A grand jury has convened in Uvalde to consider charges against police officers, a day after they were condemned in a blistering Justice Department report for their “epic failure” in response to the massacre that killed 19 students and two teachers.
The 12-member special jury was seated Friday to consider whether any of the nearly 400 police officers who responded to the May 24, 2022 shooting and waited 77 minutes before killing the Robb Elementary School shooter should be criminally charged. the Uvalde leader reported. News.
Jurors are expected to spend at least six months reviewing evidence.
“My office continues to methodically and systematically investigate the Texas Rangers investigation, which I have had control over for less than a year,” local district attorney Christina Mitchell told the local newspaper.
Police Chief Pete Arredondo left. Police action in a hallway after Salvador Ramos entered Robb Elementary School to kill 19 children and two teachers in Uvalde, Texas, USA, May 24, 2022
Pedro “Pete” Arredondo, the Uvalde school police chief who led the flawed law enforcement response to the Uvalde school shooting, has been fired
The victims of the Uvalde school shooting on May 24, 2022 included 19 students and two teachers
“I want to ensure that our efforts in this process are thorough, deliberate and fair.” “I am always mindful of my responsibilities to the victims, their families, those under a cloud of allegations, and our community.”
Parents of the children murdered during the school massacre are calling for police officers who allowed their children to die to be charged.
“It’s time to spend time,” tweeted Brett Cross, whose son Uziyah “Uzi” Garcia was among the 19 students and two teachers killed.
“As I said at the press conference yesterday, I hope this lights a fire under their eyes, and that seems to be the case. “Thank you @dojphofficial!!!”
Students who had been shot and were trapped in two classrooms called out the gunman and called 911 while police waited outside for backup.
Law enforcement waited 77 minutes before intervening in the school massacre
From the hallway directly outside the two classrooms where a gunman killed children, school district police officer Pete Arredondo shielded himself from gunfire without helping the fourth-graders who had been shot inside
The DOJ report named several officials, including the school district's former police chief, Pete Arredondo, who served as incident commander.
In the aftermath and anger over the botched police response, Arredondo claimed he was never appointed commander.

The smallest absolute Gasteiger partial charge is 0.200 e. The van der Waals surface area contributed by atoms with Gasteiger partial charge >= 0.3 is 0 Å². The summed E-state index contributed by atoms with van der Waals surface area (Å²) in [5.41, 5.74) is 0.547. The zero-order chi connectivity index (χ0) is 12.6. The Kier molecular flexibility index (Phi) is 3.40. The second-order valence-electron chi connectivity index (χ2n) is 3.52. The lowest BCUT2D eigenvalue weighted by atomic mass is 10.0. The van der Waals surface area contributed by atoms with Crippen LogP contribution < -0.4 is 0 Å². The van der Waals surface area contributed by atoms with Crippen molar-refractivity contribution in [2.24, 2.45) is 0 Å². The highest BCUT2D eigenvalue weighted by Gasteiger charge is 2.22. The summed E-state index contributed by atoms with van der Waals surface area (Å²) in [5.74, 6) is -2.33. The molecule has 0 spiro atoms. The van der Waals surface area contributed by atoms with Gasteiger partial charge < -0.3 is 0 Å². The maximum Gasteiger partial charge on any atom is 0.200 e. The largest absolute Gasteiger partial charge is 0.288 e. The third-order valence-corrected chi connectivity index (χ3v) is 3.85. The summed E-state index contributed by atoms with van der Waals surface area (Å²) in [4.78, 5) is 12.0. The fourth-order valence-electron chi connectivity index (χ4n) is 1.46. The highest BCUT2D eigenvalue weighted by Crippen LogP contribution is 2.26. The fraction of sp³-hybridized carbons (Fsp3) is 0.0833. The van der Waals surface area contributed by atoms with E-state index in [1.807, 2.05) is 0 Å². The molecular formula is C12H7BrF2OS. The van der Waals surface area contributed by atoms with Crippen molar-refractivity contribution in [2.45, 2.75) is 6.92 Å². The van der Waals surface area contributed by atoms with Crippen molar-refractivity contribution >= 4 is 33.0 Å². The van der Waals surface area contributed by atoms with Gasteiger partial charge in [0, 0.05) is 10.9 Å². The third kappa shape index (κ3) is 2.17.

However, it was clear from the DOJ report that, according to generally accepted police procedures, Arrendondo was the person responsible for the police response because he was among the first officers to arrive, knew the school and was the head of the department.
At Arredondo's direction, other officers who wanted to confront the shooter were ordered to stand down, including an officer whose wife was in the classrooms where bullets were flying.
The report detailed that while acknowledging the likelihood that children were still living in the room, he “deliberately prioritized evacuations over immediate break-in and entry into the room.”
Uvalde residents who lost loved ones in the shooting have been calling for the firing and prosecution of the police officers involved for nearly two years. No one has been charged yet
City police Lt. Mariano Pargas was singled out in the new DOJ report for his catastrophic lack of leadership during the mass shooting
Uvalde County Sheriff Ruben Nolasco (left) is comforted by Ted Cruz. Nolasco was criticized for his catastrophic lack of leadership during the mass shooting
“This is contrary to the principles of active shooter response, which state that the priority is to address and eliminate the threat,” the report continued.
Uvalde Police Chief Mariano Pargas and Uvalde County Sheriff Ruben Nolasco were all cited for lack of competency.
The DOJ said Sheriff Nolasco failed to share key information about the shooter that he learned from relatives and did not assign anyone to the investigation.
The report continued, “At one point, Sheriff Nolasco and Acting UPD Chief Pargas were less than 10 to 15 feet apart outside the exterior door of the northwest hallway.”
Christina Mitchell Busbee, 38th District Attorney, speaks during a press conference about the mass shooting at Uvalde High School on May 27, 2022 in Uvalde, Texas
Brett Cross (center), father of Uziyah Garcia, who died during the mass shooting, was one of the most vocal parents calling for accountability for the officers involved in the botched police response
U.S. Attorney General Merrick B. Garland speaks during a news conference in Uvalde, where he and other top federal prosecutors personally presented their report to the victims' families
“However, they did not coordinate with each other and continued to act independently.”
“Without proper leadership and control, a game warden and a police officer took on roles traditionally performed by an incident commander.”
“On the day of the incident, no leader effectively challenged the decisions and lack of urgency of UCISD PD Chief Arredondo and Acting UPD Chief Pargas regarding access to Classrooms 111/112.”
Jurors are expected to meet twice a month to hear testimony and study evidence.
Once their review is complete, they should make a recommendation and possibly issue a report on their findings.
The district attorney could decide to indict the police, or the case would be presented to a regular grand jury.